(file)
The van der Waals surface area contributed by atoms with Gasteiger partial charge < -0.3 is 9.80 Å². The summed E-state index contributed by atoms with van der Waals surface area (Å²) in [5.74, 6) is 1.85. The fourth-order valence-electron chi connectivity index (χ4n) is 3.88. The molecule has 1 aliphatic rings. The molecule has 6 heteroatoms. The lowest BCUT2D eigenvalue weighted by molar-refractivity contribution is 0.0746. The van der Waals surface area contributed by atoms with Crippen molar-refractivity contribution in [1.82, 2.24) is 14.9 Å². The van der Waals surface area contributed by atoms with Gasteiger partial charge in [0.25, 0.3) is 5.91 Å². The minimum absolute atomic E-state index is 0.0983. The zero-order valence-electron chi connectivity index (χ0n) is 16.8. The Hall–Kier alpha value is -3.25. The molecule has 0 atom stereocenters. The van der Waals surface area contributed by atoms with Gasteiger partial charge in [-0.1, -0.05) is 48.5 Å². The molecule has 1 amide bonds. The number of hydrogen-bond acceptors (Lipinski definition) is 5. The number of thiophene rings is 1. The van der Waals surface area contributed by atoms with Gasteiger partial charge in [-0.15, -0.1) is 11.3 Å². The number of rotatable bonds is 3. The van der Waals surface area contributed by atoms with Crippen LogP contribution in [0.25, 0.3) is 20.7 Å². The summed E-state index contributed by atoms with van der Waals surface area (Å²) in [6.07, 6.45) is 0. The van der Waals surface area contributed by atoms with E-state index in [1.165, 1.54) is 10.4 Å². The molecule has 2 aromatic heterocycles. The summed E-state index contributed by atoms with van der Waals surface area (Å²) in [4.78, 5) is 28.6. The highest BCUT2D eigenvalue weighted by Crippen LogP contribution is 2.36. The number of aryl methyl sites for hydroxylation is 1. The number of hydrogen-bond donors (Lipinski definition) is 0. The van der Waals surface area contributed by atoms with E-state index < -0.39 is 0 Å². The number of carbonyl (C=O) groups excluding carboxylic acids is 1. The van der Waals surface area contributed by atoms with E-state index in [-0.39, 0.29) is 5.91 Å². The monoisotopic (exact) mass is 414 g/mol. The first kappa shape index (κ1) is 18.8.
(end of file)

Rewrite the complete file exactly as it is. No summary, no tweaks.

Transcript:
The van der Waals surface area contributed by atoms with Gasteiger partial charge < -0.3 is 9.80 Å². The summed E-state index contributed by atoms with van der Waals surface area (Å²) in [5.74, 6) is 1.85. The fourth-order valence-electron chi connectivity index (χ4n) is 3.88. The molecule has 1 aliphatic rings. The molecule has 6 heteroatoms. The lowest BCUT2D eigenvalue weighted by molar-refractivity contribution is 0.0746. The van der Waals surface area contributed by atoms with Crippen molar-refractivity contribution in [1.82, 2.24) is 14.9 Å². The van der Waals surface area contributed by atoms with Gasteiger partial charge in [0.25, 0.3) is 5.91 Å². The minimum absolute atomic E-state index is 0.0983. The zero-order valence-electron chi connectivity index (χ0n) is 16.8. The Hall–Kier alpha value is -3.25. The molecule has 0 atom stereocenters. The van der Waals surface area contributed by atoms with Gasteiger partial charge in [-0.1, -0.05) is 48.5 Å². The molecule has 1 amide bonds. The number of hydrogen-bond acceptors (Lipinski definition) is 5. The number of thiophene rings is 1. The van der Waals surface area contributed by atoms with Gasteiger partial charge in [-0.15, -0.1) is 11.3 Å². The number of rotatable bonds is 3. The van der Waals surface area contributed by atoms with Crippen LogP contribution in [0.25, 0.3) is 20.7 Å². The summed E-state index contributed by atoms with van der Waals surface area (Å²) in [6.07, 6.45) is 0. The van der Waals surface area contributed by atoms with E-state index in [1.165, 1.54) is 10.4 Å². The molecule has 2 aromatic heterocycles. The summed E-state index contributed by atoms with van der Waals surface area (Å²) in [4.78, 5) is 28.6. The highest BCUT2D eigenvalue weighted by Crippen LogP contribution is 2.36. The number of aryl methyl sites for hydroxylation is 1. The number of hydrogen-bond donors (Lipinski definition) is 0. The van der Waals surface area contributed by atoms with E-state index < -0.39 is 0 Å². The number of carbonyl (C=O) groups excluding carboxylic acids is 1. The van der Waals surface area contributed by atoms with E-state index in [-0.39, 0.29) is 5.91 Å². The monoisotopic (exact) mass is 414 g/mol. The first kappa shape index (κ1) is 18.8.